When Anxiety Can Be Good

I woke up one morning and my stomach felt like it had been tied in knots. You know the feeling – the uncomfortable mass that sits there and just won’t go away. Anxiety manifests itself in other ways too… uneasiness, heart palpitations, sweaty outbreaks, sleeplessness, dizziness or nausea. Depending on the day that worrisome feeling can range from unpleasant to outright debilitating.

Surprising as it may seem, anxiety benefits us in ways you probably haven’t considered. It can:

  • increase awareness of risk, warning you to stop or moderate a behaviour that is dangerous or unhelpful;
  • keep the brain attentive, focussed and taking information from many directions at once, enabling rapid evaluation of a situation; and
  • serve as a psychological canary in the coalmine of your life, warning you to check in on the wisdom of the path you are taking and evaluate other options.

The cool thing is, while we would never consciously choose the pain and discomfort of anxiety, our subconscious is so clever and cares for us so much that it will use a condition as distressing as anxiety to obtain these benefits. However, if you don’t listen or respond to these promptings, the subconscious takes its efforts up a notch.

Sufferers of anxiety disorders (general, social or panic related) experience the symptoms of anxiety at high intensity over a protracted length of time. While the damage caused by this disorder is really high, the sufferer can still benefit through what psychologists call secondary gains. Examples of secondary gains include being excused from adult responsibilities, controlling others, avoiding uncomfortable situations, safety and comfort. Perhaps an example will help flesh this out.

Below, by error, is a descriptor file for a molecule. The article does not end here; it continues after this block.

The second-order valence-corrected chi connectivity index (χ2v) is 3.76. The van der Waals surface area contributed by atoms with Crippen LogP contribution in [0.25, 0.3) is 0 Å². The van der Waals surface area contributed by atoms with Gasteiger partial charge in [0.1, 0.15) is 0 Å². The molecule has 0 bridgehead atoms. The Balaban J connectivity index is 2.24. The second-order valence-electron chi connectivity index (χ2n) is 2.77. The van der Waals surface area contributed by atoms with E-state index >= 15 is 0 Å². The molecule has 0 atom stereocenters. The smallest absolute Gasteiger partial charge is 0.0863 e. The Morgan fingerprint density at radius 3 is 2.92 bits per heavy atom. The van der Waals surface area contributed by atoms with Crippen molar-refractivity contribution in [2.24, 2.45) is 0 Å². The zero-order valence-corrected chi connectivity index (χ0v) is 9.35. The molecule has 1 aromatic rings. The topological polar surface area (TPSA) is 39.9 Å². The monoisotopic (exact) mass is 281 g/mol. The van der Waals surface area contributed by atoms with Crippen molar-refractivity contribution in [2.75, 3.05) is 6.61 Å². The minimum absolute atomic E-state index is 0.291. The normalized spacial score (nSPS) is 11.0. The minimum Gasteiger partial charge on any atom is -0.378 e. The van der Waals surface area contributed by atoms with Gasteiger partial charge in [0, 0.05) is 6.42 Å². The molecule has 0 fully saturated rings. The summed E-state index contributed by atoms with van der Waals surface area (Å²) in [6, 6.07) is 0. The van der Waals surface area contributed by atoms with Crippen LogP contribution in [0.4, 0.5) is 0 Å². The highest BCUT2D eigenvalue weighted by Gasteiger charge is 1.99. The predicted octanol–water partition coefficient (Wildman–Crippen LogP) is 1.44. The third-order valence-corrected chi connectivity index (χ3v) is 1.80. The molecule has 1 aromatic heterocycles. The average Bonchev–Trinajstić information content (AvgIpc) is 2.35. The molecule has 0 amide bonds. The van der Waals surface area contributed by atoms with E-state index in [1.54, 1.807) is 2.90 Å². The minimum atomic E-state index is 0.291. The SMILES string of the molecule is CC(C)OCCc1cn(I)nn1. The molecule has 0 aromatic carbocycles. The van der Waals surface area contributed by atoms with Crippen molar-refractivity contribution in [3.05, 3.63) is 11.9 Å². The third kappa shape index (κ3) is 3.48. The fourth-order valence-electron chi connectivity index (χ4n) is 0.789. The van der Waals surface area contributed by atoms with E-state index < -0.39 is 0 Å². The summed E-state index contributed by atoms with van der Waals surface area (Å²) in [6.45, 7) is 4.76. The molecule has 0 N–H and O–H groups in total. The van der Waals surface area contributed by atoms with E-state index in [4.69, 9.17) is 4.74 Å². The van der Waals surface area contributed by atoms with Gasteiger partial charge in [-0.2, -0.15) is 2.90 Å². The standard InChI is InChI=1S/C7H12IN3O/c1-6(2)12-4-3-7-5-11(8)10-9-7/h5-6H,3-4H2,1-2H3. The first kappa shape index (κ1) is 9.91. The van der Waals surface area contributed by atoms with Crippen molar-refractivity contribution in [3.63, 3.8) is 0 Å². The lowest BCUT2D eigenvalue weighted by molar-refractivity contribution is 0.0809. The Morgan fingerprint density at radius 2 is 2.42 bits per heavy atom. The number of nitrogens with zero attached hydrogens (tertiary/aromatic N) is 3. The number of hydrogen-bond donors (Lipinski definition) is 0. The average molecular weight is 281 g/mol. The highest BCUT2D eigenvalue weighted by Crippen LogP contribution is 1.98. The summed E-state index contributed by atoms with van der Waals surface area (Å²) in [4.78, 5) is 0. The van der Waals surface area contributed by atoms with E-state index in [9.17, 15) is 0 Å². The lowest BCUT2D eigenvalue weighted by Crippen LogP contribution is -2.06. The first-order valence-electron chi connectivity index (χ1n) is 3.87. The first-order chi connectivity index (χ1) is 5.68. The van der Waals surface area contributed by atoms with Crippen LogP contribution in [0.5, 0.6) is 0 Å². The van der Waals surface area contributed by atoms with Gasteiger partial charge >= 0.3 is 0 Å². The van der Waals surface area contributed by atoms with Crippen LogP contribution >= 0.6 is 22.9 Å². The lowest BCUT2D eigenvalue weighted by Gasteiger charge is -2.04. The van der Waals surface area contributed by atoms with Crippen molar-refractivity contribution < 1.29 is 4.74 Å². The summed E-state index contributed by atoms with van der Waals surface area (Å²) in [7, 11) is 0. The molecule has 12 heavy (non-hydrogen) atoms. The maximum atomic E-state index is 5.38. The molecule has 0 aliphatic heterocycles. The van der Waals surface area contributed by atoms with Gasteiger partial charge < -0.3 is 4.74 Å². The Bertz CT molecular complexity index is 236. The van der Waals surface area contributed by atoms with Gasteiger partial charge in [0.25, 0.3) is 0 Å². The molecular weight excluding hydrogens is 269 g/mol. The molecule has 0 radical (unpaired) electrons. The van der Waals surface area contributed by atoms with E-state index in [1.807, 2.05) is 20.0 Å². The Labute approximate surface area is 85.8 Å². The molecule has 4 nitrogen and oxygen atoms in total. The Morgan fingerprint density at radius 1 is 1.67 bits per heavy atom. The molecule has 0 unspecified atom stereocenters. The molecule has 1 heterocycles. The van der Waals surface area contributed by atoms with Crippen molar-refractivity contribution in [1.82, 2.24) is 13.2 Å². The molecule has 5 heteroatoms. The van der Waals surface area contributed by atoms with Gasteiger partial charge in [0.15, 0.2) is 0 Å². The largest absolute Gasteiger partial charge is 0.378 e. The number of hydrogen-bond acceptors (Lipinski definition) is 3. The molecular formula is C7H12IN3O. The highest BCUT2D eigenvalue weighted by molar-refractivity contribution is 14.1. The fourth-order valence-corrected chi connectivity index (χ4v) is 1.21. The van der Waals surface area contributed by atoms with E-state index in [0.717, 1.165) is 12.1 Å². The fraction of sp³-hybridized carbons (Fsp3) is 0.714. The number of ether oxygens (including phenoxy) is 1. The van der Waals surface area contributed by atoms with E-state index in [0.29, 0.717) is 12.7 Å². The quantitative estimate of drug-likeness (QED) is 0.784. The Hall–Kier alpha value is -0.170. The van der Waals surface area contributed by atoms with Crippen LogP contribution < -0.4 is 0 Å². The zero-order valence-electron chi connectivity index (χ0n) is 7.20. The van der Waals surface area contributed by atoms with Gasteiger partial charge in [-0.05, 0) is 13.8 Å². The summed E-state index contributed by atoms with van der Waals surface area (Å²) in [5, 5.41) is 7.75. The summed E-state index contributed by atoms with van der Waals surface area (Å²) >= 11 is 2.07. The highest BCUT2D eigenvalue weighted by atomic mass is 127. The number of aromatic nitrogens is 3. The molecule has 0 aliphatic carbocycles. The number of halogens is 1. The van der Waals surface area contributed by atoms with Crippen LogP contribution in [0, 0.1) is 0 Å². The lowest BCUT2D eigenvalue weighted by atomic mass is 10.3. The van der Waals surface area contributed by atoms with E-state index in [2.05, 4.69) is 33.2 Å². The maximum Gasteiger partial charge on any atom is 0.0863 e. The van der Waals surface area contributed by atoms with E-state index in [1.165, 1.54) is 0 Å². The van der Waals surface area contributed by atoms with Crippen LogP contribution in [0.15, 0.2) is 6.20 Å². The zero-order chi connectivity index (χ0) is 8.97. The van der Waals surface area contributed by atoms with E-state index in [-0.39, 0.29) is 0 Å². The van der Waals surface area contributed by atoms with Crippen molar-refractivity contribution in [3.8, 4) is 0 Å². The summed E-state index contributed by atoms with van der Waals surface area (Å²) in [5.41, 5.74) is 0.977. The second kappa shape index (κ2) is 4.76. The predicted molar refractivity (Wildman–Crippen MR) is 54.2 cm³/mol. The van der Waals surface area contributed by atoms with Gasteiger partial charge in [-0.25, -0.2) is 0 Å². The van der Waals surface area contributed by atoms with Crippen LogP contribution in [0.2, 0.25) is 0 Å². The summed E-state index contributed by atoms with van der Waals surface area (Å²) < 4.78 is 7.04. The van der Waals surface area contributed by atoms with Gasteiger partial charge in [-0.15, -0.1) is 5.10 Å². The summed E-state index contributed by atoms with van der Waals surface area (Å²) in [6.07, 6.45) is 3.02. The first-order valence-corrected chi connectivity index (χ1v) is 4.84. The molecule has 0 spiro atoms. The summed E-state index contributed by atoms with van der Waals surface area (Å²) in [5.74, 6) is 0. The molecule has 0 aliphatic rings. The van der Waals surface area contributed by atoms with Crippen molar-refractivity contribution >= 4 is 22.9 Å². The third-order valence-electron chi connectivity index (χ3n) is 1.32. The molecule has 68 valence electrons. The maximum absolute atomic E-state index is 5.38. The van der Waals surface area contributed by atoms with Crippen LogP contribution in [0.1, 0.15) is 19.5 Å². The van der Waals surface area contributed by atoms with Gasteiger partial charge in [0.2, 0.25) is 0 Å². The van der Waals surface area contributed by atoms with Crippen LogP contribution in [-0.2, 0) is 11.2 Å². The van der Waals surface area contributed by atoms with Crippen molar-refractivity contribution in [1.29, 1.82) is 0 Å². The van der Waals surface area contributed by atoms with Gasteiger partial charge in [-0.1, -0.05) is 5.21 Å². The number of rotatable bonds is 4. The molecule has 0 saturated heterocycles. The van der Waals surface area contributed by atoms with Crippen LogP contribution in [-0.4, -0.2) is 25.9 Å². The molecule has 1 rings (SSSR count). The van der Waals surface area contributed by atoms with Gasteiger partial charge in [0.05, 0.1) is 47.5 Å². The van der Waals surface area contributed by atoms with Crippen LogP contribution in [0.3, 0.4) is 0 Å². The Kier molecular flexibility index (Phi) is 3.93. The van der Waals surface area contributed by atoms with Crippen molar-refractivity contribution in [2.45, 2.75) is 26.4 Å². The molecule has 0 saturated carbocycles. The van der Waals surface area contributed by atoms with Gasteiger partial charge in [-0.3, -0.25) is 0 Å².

Richard suffered massive and severe anxiety attacks that frequently resulted in hospitalisation. He had been told by doctors and psychologists that there was nothing they could do for him. He would simply have to find a way to live with it. He was seeing me because he had been on unemployment benefits for a long time and his case worker referred him. Richard believed there was no way he would ever be able to hold down a job because of his anxiety disorder. He was miserable and assured me that he was willing to do whatever it would take to get a different outcome.

After listening to his story for a while I became really curious. Together we explored the origins of his anxiety and the impact it was having on his life. He began to open his mind to the possibility that the anxiety was a super clever subconscious protection strategy that was keeping him safe from the risk of failure. He thanked his subconscious for caring about him so deeply and consciously chose some more resourceful strategies for dealing with his uncertainty and fear of failure.

The next week he came bouncing into my office with a huge grin on his face. He could only stay for a five minute chat as he was on his way to start a new job. Excitedly he reported the transformation that had taken place in his world and the fact that he had not had one anxiety attack since he had left the previous week. He had found some new strategies and was confident that anxiety would no longer be his constant companion.

As I pondered the knots in my stomach I recalled Richard’s story and felt grateful. I am not broken. I am incredibly and wonderfully made. It was time for me to get curious and check in with myself. I simply needed to discover the positive intention behind the pain. What was my subconscious trying to communicate with me? What was it trying to protect me from? What benefit was it trying to gain for me?

Those insights enabled me to find some different, more helpful and less painful strategies I could use to meet that underlying objective. Simply having this understanding unravelled the knots and as I began to implement my new strategies the anxiety disappeared altogether.

Do you struggle with anxiety? What benefits might it be giving you that you haven’t considered? How else could you meet that intention without having to live with the anxiety?